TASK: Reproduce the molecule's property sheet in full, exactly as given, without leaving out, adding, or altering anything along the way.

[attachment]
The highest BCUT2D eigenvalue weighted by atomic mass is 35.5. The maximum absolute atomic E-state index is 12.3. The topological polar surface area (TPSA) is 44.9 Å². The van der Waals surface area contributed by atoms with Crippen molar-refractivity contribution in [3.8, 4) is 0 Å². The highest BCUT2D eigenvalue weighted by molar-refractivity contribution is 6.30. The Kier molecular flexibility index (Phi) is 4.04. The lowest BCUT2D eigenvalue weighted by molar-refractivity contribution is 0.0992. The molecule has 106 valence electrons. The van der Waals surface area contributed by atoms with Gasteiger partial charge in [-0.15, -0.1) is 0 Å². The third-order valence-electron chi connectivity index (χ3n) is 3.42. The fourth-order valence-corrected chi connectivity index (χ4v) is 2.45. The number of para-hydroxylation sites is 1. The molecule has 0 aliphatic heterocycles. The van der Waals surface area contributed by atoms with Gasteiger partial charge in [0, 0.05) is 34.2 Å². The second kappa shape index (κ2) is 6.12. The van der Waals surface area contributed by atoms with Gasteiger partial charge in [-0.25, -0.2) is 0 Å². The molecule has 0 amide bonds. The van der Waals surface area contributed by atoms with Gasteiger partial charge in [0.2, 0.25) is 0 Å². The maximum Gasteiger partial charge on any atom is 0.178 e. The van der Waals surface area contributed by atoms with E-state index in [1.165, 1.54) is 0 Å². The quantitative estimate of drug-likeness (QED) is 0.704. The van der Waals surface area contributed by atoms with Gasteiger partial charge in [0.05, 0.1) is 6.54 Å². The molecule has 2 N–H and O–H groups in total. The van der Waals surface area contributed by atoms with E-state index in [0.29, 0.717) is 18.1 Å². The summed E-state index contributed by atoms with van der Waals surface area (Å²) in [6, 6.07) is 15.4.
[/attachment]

The highest BCUT2D eigenvalue weighted by atomic mass is 35.5. The maximum absolute atomic E-state index is 12.3. The topological polar surface area (TPSA) is 44.9 Å². The van der Waals surface area contributed by atoms with Crippen molar-refractivity contribution in [3.8, 4) is 0 Å². The highest BCUT2D eigenvalue weighted by molar-refractivity contribution is 6.30. The Kier molecular flexibility index (Phi) is 4.04. The lowest BCUT2D eigenvalue weighted by molar-refractivity contribution is 0.0992. The molecule has 106 valence electrons. The van der Waals surface area contributed by atoms with Gasteiger partial charge in [-0.15, -0.1) is 0 Å². The third-order valence-electron chi connectivity index (χ3n) is 3.42. The fourth-order valence-corrected chi connectivity index (χ4v) is 2.45. The number of para-hydroxylation sites is 1. The molecule has 0 aliphatic heterocycles. The van der Waals surface area contributed by atoms with Gasteiger partial charge in [0, 0.05) is 34.2 Å². The second kappa shape index (κ2) is 6.12. The van der Waals surface area contributed by atoms with Gasteiger partial charge in [-0.25, -0.2) is 0 Å². The molecule has 0 amide bonds. The van der Waals surface area contributed by atoms with Gasteiger partial charge in [0.2, 0.25) is 0 Å². The maximum Gasteiger partial charge on any atom is 0.178 e. The van der Waals surface area contributed by atoms with E-state index in [1.165, 1.54) is 0 Å². The quantitative estimate of drug-likeness (QED) is 0.704. The van der Waals surface area contributed by atoms with Gasteiger partial charge in [0.05, 0.1) is 6.54 Å². The molecule has 2 N–H and O–H groups in total. The van der Waals surface area contributed by atoms with E-state index in [0.29, 0.717) is 18.1 Å². The summed E-state index contributed by atoms with van der Waals surface area (Å²) in [6, 6.07) is 15.4.